Movie tie-ins don’t have the best reputation, but Creative Assembly’s horrifying xenomorph experience makes up for every bad movie game of the last 20 years. Following Ripley’s daughter, Amanda, as she investigates her mother’s disappearance, Alien: Isolation is controller-gripping levels of tense. Knowing you're being hunted by the xenomorph is bad enough, but throw in the exquisite sound design as every noise echoes through the empty space station, and your motion tracker starts to bleep, and it becomes joyously unbearable. 

Outlast

An image from Outlast

Available on: Switch, PS4, Xbox One, PC

Yes, night vision is scary, and no, when you said ‘stay somewhere with a bit of character’ we didn’t think you meant an actual asylum. There’re no two ways about it, Red Barrels’ trip into the darkness is horrifying. Handing you only a camera and a couple of batteries – why would you need a weapon? – and sending you into Mount Massive Asylum, Outlast yanks you in with a steely, chilling grip that repeatedly tests your sanity. Jump scares, corridors with abandoned, spinning wheelchairs, everything you thought might now be a cliché is heightened to a green-hued artform. Play at your peril.

Until Dawn: Rush Of Blood

An image from Until Dawn: Rush of Blood

Available on: PS4 (PS VR)

VR was made for horror games. Well, no. We all know what VR was actually made for, but let’s innocently pretend it was designed for scaring us silly, eh? While there’s a terrifying array of virtual reality options just made to help you lose your mind as well as your spatial awareness, Until Dawn’s option stands out as a particularly creepy highlight. You wouldn’t think that turning the teen horror IP into an on-rails fairground shooter would work, but Rush of Blood is the ultimate ghost train to ride, whether alone or with friends.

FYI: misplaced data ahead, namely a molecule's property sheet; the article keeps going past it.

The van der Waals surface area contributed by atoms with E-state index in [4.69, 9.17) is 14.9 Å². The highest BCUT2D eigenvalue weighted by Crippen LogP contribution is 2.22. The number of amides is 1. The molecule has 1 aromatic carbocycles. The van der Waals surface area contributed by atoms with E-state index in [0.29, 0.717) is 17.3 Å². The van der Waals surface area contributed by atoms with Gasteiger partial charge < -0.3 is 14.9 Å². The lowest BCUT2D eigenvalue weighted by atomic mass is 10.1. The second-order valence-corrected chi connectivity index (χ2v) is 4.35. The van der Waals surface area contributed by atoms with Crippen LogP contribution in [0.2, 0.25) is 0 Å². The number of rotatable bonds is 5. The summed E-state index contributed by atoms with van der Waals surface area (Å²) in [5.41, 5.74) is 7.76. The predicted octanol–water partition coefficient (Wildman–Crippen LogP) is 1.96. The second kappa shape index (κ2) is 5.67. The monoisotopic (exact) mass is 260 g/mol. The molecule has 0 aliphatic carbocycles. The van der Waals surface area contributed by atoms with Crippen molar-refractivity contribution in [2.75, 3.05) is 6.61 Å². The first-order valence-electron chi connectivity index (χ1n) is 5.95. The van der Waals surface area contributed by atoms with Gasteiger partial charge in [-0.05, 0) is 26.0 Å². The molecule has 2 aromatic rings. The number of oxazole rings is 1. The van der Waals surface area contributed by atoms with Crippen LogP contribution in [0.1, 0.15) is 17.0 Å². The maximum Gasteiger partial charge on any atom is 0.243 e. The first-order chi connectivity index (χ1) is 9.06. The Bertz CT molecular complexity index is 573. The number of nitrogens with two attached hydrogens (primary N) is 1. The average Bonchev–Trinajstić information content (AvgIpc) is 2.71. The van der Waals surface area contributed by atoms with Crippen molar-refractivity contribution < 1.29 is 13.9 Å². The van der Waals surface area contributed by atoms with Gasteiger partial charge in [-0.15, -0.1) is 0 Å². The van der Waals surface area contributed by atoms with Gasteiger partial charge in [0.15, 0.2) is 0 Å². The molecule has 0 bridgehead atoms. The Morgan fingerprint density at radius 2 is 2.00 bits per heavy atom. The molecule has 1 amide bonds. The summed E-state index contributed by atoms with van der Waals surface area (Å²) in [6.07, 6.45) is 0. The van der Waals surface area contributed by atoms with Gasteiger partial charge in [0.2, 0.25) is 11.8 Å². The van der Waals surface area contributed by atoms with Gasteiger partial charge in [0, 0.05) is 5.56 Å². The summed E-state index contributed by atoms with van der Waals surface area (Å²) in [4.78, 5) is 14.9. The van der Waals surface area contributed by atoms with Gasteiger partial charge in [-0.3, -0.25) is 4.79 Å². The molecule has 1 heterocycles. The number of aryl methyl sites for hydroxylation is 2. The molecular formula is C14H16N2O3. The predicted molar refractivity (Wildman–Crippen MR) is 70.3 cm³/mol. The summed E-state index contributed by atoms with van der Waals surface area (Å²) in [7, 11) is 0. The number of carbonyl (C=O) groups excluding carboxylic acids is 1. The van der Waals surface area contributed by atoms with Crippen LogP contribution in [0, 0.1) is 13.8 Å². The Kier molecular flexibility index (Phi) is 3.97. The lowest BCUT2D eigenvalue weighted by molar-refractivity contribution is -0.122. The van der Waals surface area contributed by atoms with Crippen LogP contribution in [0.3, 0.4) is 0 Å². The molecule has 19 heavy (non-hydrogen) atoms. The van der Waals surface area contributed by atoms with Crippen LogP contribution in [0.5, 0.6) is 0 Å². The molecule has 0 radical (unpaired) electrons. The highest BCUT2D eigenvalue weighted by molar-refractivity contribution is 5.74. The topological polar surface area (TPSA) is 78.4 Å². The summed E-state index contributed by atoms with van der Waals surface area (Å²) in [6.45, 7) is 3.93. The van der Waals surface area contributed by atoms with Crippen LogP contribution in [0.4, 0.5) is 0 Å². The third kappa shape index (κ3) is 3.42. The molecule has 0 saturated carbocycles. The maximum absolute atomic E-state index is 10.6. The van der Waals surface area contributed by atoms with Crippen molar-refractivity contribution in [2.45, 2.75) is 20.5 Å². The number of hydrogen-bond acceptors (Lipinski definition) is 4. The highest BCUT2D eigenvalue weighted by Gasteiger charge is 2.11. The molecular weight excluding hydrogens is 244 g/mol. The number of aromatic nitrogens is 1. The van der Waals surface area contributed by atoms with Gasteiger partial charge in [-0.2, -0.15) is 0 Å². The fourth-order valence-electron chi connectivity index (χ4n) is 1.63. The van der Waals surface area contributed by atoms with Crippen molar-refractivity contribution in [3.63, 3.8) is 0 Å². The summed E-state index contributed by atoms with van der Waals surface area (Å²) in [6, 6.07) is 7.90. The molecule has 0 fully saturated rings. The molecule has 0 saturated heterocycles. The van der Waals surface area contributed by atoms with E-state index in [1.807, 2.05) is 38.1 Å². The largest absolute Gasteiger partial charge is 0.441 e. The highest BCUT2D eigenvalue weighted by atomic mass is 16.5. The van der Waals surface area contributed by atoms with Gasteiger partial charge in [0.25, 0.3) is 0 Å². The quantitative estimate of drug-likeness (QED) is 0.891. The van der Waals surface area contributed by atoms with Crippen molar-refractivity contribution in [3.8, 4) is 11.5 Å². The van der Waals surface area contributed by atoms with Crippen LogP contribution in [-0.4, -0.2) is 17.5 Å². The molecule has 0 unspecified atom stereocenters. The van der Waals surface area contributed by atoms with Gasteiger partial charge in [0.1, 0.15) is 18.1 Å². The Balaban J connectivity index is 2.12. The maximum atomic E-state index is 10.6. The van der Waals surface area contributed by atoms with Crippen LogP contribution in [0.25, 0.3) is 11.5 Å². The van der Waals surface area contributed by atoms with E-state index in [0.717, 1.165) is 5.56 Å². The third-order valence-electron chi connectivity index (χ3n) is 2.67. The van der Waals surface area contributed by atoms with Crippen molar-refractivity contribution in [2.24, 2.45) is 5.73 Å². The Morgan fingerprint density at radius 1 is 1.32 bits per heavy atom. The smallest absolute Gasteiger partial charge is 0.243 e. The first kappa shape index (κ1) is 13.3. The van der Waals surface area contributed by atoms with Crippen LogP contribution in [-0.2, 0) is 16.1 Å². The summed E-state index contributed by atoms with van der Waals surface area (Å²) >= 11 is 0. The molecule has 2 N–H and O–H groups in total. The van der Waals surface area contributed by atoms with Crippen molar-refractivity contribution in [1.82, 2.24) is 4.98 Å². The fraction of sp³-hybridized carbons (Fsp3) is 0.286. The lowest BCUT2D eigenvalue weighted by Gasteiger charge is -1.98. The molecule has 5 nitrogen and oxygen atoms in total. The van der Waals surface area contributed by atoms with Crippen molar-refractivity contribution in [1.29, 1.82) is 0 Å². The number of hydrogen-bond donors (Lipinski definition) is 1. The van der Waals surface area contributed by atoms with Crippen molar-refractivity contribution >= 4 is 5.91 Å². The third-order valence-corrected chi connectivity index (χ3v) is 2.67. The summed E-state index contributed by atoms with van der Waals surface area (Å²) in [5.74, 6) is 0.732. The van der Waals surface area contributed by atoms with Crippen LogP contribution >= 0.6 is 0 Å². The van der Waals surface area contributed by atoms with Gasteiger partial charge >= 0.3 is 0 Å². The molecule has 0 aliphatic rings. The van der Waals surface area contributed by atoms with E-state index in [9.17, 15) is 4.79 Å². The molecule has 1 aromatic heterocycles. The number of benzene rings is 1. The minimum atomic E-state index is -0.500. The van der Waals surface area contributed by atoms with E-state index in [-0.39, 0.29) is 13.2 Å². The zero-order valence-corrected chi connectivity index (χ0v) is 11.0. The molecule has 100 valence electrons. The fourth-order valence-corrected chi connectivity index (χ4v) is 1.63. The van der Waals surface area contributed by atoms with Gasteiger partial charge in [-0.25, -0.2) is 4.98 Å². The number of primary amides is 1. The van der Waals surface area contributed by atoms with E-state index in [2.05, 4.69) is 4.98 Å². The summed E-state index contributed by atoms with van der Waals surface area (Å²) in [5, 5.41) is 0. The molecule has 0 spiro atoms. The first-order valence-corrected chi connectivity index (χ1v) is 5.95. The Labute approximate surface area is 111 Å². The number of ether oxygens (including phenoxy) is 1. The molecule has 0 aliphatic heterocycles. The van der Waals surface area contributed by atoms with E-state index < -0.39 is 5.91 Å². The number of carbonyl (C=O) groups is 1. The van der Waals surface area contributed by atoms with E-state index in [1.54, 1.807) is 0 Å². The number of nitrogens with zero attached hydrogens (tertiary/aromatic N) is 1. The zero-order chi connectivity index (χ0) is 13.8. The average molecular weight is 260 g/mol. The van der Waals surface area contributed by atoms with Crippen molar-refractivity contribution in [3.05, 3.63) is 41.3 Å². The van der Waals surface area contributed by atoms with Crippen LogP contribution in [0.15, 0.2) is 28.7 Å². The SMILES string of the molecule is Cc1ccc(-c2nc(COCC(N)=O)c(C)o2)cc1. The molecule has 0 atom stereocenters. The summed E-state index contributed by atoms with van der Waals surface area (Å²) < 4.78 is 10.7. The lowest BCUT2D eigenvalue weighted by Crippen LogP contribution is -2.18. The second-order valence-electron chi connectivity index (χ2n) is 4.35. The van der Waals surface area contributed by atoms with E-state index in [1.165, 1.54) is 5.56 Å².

Whatever you’re afraid of, Rush of Blood has something for you. Creepy clowns? Great. Horrifying enormous spiders, plus tiny ones that scuttle into your cart with you? Sure. Enormous slaughterhouses of dead pigs and staring dolls? Oh, yes. And monsters just running at you isn’t enough for Rush of Blood. You might have weapons here to make yourself feel a little better, but Supermassive understands how virtual reality works, and will quite happily send in jump scares and invasions of your personal space to get the terrifying job done. As reasons to pick up a PlayStation VR go this Halloween, it doesn’t get much better than this.

Layers of Fear

An image from Layers of Fear

Available on: Switch, PS4, Xbox One, PC

Ah, let’s get away from all the horror with some nice creative time. Mmmm, paint by numbers. Oh, is that made from human hair? Were those dolls always staring at us like that? Exploring the house of an artist as he finishes his ultimate masterpiece, Layers Of Fear is a jump-scare packed exercise in surrealism that’s constantly inventive, not to mention terrifying. Never-ending walls of dead-eyed paintings are deeply disturbing, and the way the house moves around you like a haunted Rubik’s Cube means you’ll never feel truly at ease. Developer Bloober Team has perfected the art of the scare.